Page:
Strength Training Exercises for Trimming Fat From the Hips

Try lunges for effective hip toning.
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If there were a hip-whittling move that could take fat directly from your saddlebags, women would be lining up for miles to learn it. The truth, however, is that exercise does not trim fat straight from the hips or any other body part. The only way to slim down your pear shape is to reduce overall body fat, which is best accomplished with a combination of healthy eating and plenty of exercise. That said, you can tone your hip muscles with strength training for a firmer appearance.

Hip Exercises

To tone up your hips and bum, choose exercises that work your hip flexors, hip abductors and gluteus maximus. At home, perform lunges, squats, lying hip extensions, side bridge hip abductions and leg raises. Use hand weights with lunges and squats if you need added resistance. At the gym, try deadlifts, leg presses and selectorized hip abductions. Perform two sets of 12 reps for each exercise. Work your hips every other day, and be careful not to ignore your other muscle groups to avoid imbalance.


Although strength training won't remove fatty deposits from your hips, it will enhance weight loss efforts. For a 155-pound woman, the average weight session burns about 112 calories in 30 minutes. Strength training also builds muscle for a faster metabolism over time. You see, muscles require more energy to sustain than fat, so your body naturally expends more calories when you gain lean muscle mass.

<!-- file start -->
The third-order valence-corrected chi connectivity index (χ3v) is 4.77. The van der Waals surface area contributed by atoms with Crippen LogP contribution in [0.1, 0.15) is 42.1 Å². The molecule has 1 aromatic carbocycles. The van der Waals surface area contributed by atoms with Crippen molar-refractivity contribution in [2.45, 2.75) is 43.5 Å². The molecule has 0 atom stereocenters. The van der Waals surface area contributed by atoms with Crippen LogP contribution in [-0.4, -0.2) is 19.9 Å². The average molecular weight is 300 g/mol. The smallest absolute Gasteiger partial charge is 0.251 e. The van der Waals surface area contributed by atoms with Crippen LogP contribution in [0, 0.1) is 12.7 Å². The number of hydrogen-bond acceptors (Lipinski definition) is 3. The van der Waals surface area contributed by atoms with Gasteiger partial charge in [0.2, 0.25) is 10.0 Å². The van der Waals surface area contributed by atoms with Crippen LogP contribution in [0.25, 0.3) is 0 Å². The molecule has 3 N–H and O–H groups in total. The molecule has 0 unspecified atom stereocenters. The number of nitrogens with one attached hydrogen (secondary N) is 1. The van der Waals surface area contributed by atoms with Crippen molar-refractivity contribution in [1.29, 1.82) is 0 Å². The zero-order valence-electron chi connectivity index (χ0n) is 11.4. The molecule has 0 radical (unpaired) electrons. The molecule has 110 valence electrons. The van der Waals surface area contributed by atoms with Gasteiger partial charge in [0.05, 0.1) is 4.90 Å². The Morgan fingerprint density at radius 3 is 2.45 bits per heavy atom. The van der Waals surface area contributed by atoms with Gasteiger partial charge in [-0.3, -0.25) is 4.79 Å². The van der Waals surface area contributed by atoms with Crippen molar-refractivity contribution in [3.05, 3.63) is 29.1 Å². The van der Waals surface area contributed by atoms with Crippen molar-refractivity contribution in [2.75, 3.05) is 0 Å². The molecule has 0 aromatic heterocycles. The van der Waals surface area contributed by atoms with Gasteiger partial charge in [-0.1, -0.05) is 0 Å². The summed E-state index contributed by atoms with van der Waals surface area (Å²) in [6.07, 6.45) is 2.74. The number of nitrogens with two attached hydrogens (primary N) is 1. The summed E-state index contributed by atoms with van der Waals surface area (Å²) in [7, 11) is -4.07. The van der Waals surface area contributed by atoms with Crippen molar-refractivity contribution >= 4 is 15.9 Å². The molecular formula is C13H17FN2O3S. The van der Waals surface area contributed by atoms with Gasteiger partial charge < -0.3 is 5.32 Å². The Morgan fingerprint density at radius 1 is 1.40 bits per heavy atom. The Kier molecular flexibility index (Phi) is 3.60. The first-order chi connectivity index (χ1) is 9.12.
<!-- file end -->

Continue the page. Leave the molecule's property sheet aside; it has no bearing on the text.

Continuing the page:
You may not want to hear this, but when it comes to losing weight, what you eat is more important than how much you exercise. To shed a pound of fat, you must eat 3,500 fewer calories than you use. The healthiest way to meet weight-loss goals is to aim for a pound or two a week, meaning a 500- to 1,000-calorie daily deficit. Most women can successfully lose weight at 1,200 calories per day, but don't go below this number.


Strength training will help you build a leaner, stronger body, but if you aren't careful, you can easily injure yourself. Start out with a light routine and gradually add more reps and weight. Take a walk or jog for 10 minutes before you start to warm up your muscles and lubricate joints. Don't focus on a single exercise or group of exercises -- performing the same actions repeatedly can cause overuse injury over time. Skip the workout when you feel sick, and always keep hydrated.

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